Friday, January 4, 2013

All for One and One for All

Jewish and Muslim traditions both have explicit teachings that when one saves a single life it is as if that person had saved an entire world. Christian tradition similarly celebrates the saving and sanctification of every single life.

Our work in Guatemala brings these teachings together in a beautiful way with the Mayan teachings of a person's obligation to the earth, God and humanity.

Our students are incredible - from the first professional welcome in triage to the last stop in our teeth brushing dental area (one of two sometimes functioning bathrooms) our students elevate each patient and do what they have come to do - heal our broken world one person at a time.

But Wednesday brought a challenge to our team that was unexpected. A two-month-old boy was brought to the clinic with a 103-degree fever and a respiratory infection already one week old. Dr. Lauri and her team of student shadows assessed the infant as best they could, given the absence of X-rays and certain hospital tests. Dr. Lauri was faced with a dilemma. If the infection was viral, a normal course of antibiotics would suffice. But if it was bacteriological, the baby could die in a matter of days or hours. She knew what her practice and her medical insight would do in the U.S. The child would immediately be taken to the hospital for tests and special evaluations to determine the microbial cause of the fever and illness. But our little mountain village was two towns away from a hospital.

We knew what needed to be done. Katie, our student fellow, called our driver Pedro and our van was at the clinic in minutes. The mother and child, a local clinic worker and I jumped into the van for a very fast mountain ride to the hospital. Every few minutes I turned to the mother and smiled as if to say, "I know this is scary, but we have to do this and everything will be OK." It was easier to smile that expression than to try it in my very broken Spanish.

When we got to the hospital my green scrub shirt with the Xavier logo gave our van access to the emergency room gated entrance. We rushed the child into the emergency room and a nurse immediately put us on a hospital cart. Dirty curtains separated us from the next patients. The hospital cart was covered in a torn striped sheet with stains of many previous visitors. An armpit thermometer check confirmed how sick our baby was and we heard a call over a speaker for a pediatrician to come to the ER. We were relieved by the speed of the attention. Fifteen minutes later we were told the pediatrician would be delayed because of the shift change. Every minute was an eternity. My heart beat with the labored breathing of the baby boy. My eyes wandered to the dried old blood on the floor and the absence of a clean environment at the table which served as the ER nurses' station. The mother nursed only long enough to quiet her child - she too was anxious. After about a half hour the curtains opened and a blue scrub-uniformed man came into our curtained area. I did not understand him at first. Then I realized he thought I was a doctor and was in the ER looking for a doctor to help him! We need some help ourselves," I thought.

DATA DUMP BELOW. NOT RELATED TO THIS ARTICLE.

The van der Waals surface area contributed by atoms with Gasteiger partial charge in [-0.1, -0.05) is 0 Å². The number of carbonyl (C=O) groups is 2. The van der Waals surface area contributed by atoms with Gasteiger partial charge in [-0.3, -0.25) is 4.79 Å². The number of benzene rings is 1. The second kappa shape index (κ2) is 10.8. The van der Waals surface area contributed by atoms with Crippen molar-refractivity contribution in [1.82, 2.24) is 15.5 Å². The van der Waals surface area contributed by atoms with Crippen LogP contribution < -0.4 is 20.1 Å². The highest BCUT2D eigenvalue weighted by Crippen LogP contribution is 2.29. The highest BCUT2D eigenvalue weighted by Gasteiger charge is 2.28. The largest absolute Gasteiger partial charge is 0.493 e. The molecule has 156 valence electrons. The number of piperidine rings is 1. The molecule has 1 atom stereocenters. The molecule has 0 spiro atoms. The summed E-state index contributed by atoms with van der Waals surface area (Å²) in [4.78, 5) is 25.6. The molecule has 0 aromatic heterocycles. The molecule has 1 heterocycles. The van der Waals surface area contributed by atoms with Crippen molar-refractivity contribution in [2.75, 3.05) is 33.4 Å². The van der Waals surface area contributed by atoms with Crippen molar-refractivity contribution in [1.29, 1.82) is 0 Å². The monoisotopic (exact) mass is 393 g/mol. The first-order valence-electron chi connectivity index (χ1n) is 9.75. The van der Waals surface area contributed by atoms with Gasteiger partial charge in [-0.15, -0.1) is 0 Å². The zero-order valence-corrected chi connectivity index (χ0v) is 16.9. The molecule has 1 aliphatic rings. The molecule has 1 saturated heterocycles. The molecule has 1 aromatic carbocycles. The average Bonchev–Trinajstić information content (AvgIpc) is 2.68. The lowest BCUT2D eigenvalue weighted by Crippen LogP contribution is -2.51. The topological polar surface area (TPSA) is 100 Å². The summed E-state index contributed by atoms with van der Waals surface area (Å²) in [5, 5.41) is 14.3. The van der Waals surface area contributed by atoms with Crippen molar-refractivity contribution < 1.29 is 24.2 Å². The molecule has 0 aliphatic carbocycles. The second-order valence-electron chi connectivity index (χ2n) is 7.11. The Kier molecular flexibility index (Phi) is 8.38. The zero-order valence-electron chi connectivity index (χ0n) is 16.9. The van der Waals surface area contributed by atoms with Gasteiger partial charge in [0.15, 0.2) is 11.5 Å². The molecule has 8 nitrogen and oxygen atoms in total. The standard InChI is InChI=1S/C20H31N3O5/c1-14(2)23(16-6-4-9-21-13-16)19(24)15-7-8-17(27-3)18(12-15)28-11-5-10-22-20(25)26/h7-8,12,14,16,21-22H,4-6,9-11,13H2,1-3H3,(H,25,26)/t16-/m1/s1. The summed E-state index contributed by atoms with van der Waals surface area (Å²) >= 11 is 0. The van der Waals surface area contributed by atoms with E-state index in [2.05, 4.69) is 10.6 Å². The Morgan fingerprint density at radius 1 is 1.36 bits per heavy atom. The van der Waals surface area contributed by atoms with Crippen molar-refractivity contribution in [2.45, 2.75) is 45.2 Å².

A half hour later a well-dressed pediatrician pulled aside the curtain and immediately took over. I was dismissed with the clinic volunteer leaving only the mother and baby with him. I reiterated what was written in Dr. Lauri's prescription for medical services and tests. I walked out of the ER and boarded the van for our quiet ride back to our clinic in Patanatic. We all went to sleep that night not knowing what had become of the baby.

This afternoon we received word from the family that the baby would be hospitalized for 3 - 7 days for intravenous medicine and testing. In all likelihood that course of treatment is reflective of a very severe life-threatening infection.

Every one of our students, every one of our professional medical team, everyone who had donated to our mission sent us to save a world which we did in the life of a two-month-old baby boy. In the village of Patanatic and in the hospital of Solola, we did not disappoint.

Gracias a Dios.

Rabbi Abie

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